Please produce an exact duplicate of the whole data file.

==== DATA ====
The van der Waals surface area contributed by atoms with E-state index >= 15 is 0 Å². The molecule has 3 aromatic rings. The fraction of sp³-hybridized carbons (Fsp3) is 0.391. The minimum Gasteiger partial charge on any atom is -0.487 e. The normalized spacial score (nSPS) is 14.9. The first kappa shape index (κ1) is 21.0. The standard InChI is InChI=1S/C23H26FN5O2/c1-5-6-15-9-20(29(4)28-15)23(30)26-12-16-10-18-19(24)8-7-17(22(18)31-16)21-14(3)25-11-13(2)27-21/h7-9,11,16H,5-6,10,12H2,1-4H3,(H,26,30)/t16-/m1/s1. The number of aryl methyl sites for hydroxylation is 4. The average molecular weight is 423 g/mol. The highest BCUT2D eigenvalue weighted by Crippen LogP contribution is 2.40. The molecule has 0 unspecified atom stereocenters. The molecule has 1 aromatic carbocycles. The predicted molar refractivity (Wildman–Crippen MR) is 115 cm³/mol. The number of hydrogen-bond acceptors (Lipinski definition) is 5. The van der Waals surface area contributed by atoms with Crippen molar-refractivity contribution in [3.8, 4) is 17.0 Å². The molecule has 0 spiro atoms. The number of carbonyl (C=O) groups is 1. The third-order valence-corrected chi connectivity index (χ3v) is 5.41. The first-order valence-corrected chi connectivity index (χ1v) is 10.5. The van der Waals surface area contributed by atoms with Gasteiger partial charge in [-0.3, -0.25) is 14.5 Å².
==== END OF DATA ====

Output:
The van der Waals surface area contributed by atoms with E-state index >= 15 is 0 Å². The molecule has 3 aromatic rings. The fraction of sp³-hybridized carbons (Fsp3) is 0.391. The minimum Gasteiger partial charge on any atom is -0.487 e. The normalized spacial score (nSPS) is 14.9. The first kappa shape index (κ1) is 21.0. The standard InChI is InChI=1S/C23H26FN5O2/c1-5-6-15-9-20(29(4)28-15)23(30)26-12-16-10-18-19(24)8-7-17(22(18)31-16)21-14(3)25-11-13(2)27-21/h7-9,11,16H,5-6,10,12H2,1-4H3,(H,26,30)/t16-/m1/s1. The number of aryl methyl sites for hydroxylation is 4. The average molecular weight is 423 g/mol. The highest BCUT2D eigenvalue weighted by Crippen LogP contribution is 2.40. The molecule has 0 unspecified atom stereocenters. The molecule has 1 aromatic carbocycles. The predicted molar refractivity (Wildman–Crippen MR) is 115 cm³/mol. The number of hydrogen-bond acceptors (Lipinski definition) is 5. The van der Waals surface area contributed by atoms with Crippen molar-refractivity contribution in [3.8, 4) is 17.0 Å². The molecule has 0 spiro atoms. The number of carbonyl (C=O) groups is 1. The third-order valence-corrected chi connectivity index (χ3v) is 5.41. The first-order valence-corrected chi connectivity index (χ1v) is 10.5. The van der Waals surface area contributed by atoms with Gasteiger partial charge in [-0.3, -0.25) is 14.5 Å².